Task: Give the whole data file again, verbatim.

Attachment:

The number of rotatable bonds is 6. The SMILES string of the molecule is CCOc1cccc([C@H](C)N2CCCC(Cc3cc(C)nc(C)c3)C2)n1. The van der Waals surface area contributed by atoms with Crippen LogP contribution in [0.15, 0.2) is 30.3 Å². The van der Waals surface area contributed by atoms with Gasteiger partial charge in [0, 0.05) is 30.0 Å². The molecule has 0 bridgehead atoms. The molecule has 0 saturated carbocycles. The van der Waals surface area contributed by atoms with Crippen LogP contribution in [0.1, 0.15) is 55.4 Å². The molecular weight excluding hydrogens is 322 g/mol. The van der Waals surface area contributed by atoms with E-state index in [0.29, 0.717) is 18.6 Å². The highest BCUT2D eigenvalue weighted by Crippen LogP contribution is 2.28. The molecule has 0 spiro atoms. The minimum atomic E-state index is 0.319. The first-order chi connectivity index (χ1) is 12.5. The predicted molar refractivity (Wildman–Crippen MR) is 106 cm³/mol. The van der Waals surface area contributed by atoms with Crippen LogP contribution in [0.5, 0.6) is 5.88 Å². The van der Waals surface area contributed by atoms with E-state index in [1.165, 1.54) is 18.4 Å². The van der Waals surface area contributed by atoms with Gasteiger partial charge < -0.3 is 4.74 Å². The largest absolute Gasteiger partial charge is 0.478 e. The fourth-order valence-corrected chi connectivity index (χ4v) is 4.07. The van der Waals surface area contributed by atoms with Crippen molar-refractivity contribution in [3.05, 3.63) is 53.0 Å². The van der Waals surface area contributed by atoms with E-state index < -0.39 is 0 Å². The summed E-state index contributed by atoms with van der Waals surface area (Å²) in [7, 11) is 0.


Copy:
The number of rotatable bonds is 6. The SMILES string of the molecule is CCOc1cccc([C@H](C)N2CCCC(Cc3cc(C)nc(C)c3)C2)n1. The van der Waals surface area contributed by atoms with Crippen LogP contribution in [0.15, 0.2) is 30.3 Å². The van der Waals surface area contributed by atoms with Gasteiger partial charge in [0, 0.05) is 30.0 Å². The molecule has 0 bridgehead atoms. The molecule has 0 saturated carbocycles. The van der Waals surface area contributed by atoms with Crippen LogP contribution in [0.1, 0.15) is 55.4 Å². The molecular weight excluding hydrogens is 322 g/mol. The van der Waals surface area contributed by atoms with E-state index in [0.29, 0.717) is 18.6 Å². The highest BCUT2D eigenvalue weighted by Crippen LogP contribution is 2.28. The molecule has 0 spiro atoms. The minimum atomic E-state index is 0.319. The first-order chi connectivity index (χ1) is 12.5. The predicted molar refractivity (Wildman–Crippen MR) is 106 cm³/mol. The van der Waals surface area contributed by atoms with Crippen LogP contribution in [0.5, 0.6) is 5.88 Å². The van der Waals surface area contributed by atoms with E-state index in [1.165, 1.54) is 18.4 Å². The van der Waals surface area contributed by atoms with Gasteiger partial charge < -0.3 is 4.74 Å². The largest absolute Gasteiger partial charge is 0.478 e. The fourth-order valence-corrected chi connectivity index (χ4v) is 4.07. The van der Waals surface area contributed by atoms with Crippen molar-refractivity contribution in [3.05, 3.63) is 53.0 Å². The van der Waals surface area contributed by atoms with E-state index < -0.39 is 0 Å². The summed E-state index contributed by atoms with van der Waals surface area (Å²) in [7, 11) is 0.